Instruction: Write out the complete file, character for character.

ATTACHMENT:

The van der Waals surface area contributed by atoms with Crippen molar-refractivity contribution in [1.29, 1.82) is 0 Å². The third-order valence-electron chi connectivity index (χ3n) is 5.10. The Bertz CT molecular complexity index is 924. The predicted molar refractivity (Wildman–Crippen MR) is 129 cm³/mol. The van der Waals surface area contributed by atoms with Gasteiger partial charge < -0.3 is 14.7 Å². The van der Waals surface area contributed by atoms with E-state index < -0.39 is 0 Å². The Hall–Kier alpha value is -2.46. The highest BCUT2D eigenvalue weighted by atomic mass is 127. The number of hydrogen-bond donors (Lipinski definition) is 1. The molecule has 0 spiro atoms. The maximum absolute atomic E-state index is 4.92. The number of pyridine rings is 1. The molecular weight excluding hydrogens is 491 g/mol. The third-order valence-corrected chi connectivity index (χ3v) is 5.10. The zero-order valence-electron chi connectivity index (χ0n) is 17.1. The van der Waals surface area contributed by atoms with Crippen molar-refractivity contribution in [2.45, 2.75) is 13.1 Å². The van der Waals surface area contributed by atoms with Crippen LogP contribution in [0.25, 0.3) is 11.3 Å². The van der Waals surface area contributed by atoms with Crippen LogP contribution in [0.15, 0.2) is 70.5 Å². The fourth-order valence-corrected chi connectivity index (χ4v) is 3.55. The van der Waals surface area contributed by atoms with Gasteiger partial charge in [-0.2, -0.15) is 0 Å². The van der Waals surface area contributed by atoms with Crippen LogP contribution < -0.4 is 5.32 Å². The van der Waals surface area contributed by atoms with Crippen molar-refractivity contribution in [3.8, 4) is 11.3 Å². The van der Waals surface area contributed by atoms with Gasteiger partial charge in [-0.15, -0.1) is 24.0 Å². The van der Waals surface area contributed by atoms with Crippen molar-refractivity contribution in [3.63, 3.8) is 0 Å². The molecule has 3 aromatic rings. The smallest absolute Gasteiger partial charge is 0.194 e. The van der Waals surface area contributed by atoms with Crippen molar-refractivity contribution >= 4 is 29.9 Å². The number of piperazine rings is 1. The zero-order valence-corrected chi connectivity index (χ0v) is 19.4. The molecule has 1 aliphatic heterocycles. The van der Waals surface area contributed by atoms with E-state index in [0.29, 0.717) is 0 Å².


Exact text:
The van der Waals surface area contributed by atoms with Crippen molar-refractivity contribution in [1.29, 1.82) is 0 Å². The third-order valence-electron chi connectivity index (χ3n) is 5.10. The Bertz CT molecular complexity index is 924. The predicted molar refractivity (Wildman–Crippen MR) is 129 cm³/mol. The van der Waals surface area contributed by atoms with Gasteiger partial charge < -0.3 is 14.7 Å². The van der Waals surface area contributed by atoms with E-state index < -0.39 is 0 Å². The Hall–Kier alpha value is -2.46. The highest BCUT2D eigenvalue weighted by atomic mass is 127. The number of hydrogen-bond donors (Lipinski definition) is 1. The molecule has 0 spiro atoms. The maximum absolute atomic E-state index is 4.92. The number of pyridine rings is 1. The molecular weight excluding hydrogens is 491 g/mol. The third-order valence-corrected chi connectivity index (χ3v) is 5.10. The zero-order valence-electron chi connectivity index (χ0n) is 17.1. The van der Waals surface area contributed by atoms with Crippen molar-refractivity contribution in [2.45, 2.75) is 13.1 Å². The van der Waals surface area contributed by atoms with Crippen LogP contribution in [0.25, 0.3) is 11.3 Å². The van der Waals surface area contributed by atoms with Crippen LogP contribution in [0.15, 0.2) is 70.5 Å². The fourth-order valence-corrected chi connectivity index (χ4v) is 3.55. The van der Waals surface area contributed by atoms with Gasteiger partial charge in [-0.2, -0.15) is 0 Å². The van der Waals surface area contributed by atoms with Crippen LogP contribution < -0.4 is 5.32 Å². The van der Waals surface area contributed by atoms with Crippen molar-refractivity contribution in [3.8, 4) is 11.3 Å². The van der Waals surface area contributed by atoms with Gasteiger partial charge in [-0.15, -0.1) is 24.0 Å². The van der Waals surface area contributed by atoms with Crippen molar-refractivity contribution in [3.63, 3.8) is 0 Å². The molecule has 3 aromatic rings. The smallest absolute Gasteiger partial charge is 0.194 e. The van der Waals surface area contributed by atoms with Crippen molar-refractivity contribution >= 4 is 29.9 Å². The number of piperazine rings is 1. The zero-order valence-corrected chi connectivity index (χ0v) is 19.4. The molecule has 1 aliphatic heterocycles. The van der Waals surface area contributed by atoms with E-state index in [0.29, 0.717) is 0 Å².